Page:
Date(s) - 02/11/2013
4:30 pm to 8:00 pm
Snug Cove, Eden Wharf
WHALE SONG 2013 – from 4.30pm
On Saturday afternoon enjoy a swirling hurricane of unmitigated soul as Melbourne headliner Saskwatch arrives to headline this years Whale Song. This year’s afternoon – early evening gig will see Saskwatch supported by didgeribone artist Tjupurru and some of our best locals.
Every band has a story to tell about how they started out and where playing their music has taken them. But few can say they have gone from busking on the streets to gracing the stage at Glastonbury in just four years. Yet for Melbourne band Saskwatch, this is just one of many remarkable feats in their short history. It was at notorious Melbourne bar Cherry that the 9-piece established their reputation as one of the city’s most electrifying live acts. With ecstatic horns, one of the tightest rhythm sections in town, and Nkechi Anele’s soaring vocals, capable of breaking hearts one minute and eliciting frenzied dancing the next, they refused to be ignored.
As more and more people stumbled upon their performance at the bar’s weekly soul night, word spread and soon their residencies had people lining AC/DC Lane for an opportunity to watch, listen to, dance to and sweat with Saskwatch. Their commitment to playing shows locally and then interstate led to a strong following in their home city, state and, eventually, country. Landing a spot at a major festival in late 2011 was a small sign of what was to come. 2012 was a big year for Saskwatch. They released their debut album, Leave It All Behind, to widespread acclaim. The lead single, “Your Love”, became a triple j favourite and exposed them to the nation in a big way. National touring ensued before the band headed to Europe to play an intensive series of shows at the Edinburgh Fringe Festival, as well as gigs in London. Back home, they were given the ultimate local tick of approval by being invited to perform at two of Australia’s most coveted music festivals: Meredith and its sister festival, Golden Plains. They also took their music to entirely new audiences with support slots for international acts Hypnotic Brass Ensemble, Maceo Parker and Earth, Wind and Fire. Things just keep coming for Saskwatch. So far, 2013 has seen the band share a stage with Sharon Jones & the Dap-Kings, return to Cherry for a record-breaking residency, perform to rapturous reception at Byron Bay’s Bluesfest, and receive invitations to BlackisBack festival in Spain as well as the world’s biggest music festival, Glastonbury. They recorded a new single, “I Get Lonely”, with Mikey Young (Eddy Current Suppression Ring/Total Control), which saw low-fi garage rock merge with their trademark horns and dynamic vocals. They’ve taken their unanimously adored live show around the country again, and as soon as they’re done with Europe, they’re heading into the studio to record their sophomore album. If you haven’t heard their music or experienced them in the flesh, chances are you will soon. This is one band that won’t be content until they’ve taken their infectious, powerful brand of music to all the corners of the world – and so far, the world is willing. “I want to go on record with my call on this year’s break-out sensation – Saskwatch.” – Christian Morrow,Northern Star newspaper, reporting on Byron Bay Bluesfest, 2013 “When I walked into Cherry Bar I was instantly fixated; Nkechi Anele has some monster pipes, there is some really great songwriting going on and they’re a super tight band. Brilliant.” – Daniel Merriweather.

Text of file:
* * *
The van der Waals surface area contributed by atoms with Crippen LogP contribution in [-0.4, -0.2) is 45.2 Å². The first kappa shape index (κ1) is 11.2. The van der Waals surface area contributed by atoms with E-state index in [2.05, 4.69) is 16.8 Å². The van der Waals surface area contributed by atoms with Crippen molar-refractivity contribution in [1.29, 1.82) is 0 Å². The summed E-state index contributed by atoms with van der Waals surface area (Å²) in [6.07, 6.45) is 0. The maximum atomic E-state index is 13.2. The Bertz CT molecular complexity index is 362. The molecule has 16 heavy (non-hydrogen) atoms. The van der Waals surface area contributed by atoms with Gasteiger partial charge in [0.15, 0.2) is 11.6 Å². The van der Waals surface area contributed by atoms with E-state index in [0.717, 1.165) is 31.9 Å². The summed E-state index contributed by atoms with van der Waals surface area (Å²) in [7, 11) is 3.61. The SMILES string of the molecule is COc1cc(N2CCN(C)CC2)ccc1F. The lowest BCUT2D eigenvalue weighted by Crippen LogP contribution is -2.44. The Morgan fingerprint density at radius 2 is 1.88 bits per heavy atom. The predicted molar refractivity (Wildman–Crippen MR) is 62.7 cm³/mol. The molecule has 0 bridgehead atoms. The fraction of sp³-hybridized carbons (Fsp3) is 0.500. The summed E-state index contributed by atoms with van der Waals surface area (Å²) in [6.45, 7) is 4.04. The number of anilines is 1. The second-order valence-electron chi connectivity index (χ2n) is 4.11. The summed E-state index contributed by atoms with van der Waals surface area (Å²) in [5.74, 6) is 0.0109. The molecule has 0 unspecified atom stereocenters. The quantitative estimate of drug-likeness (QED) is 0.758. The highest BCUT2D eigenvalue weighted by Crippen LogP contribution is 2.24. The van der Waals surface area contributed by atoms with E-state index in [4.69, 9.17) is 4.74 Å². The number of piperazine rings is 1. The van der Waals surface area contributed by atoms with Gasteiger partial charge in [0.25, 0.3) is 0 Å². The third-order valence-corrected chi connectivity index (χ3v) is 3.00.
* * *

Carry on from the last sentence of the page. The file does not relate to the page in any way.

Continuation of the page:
Brisbane-based Tjupurru is a proud descendant of the Djabera Djabera tribe of the West Australian Kimberleys. Born in Port Moresby Papua New Guinea and settling in Cairns, Tjupurru began playing Didjeridu through a vacuum cleaner pipe in boarding school. His real love affair with the instrument came when he discovered the music of iconic Australian act Gondwanaland, and didj player Charlie McMahon in particular. Tjupurru plays a unique slide Didjeridu invented by Charlie McMahon, named “The Didjeribone” because it can slide through different notes and tones – a cross between a didj and a trombone. He picks up his sound through a device called the “Face Bass”, a seismic sensor implanted inside his mouth. With the addition of sampling and electronic effects, Tjupurru has enabled himself to perform as a one man band creating live samples and looping them to create songs and soundscapes that criss-cross musical genre.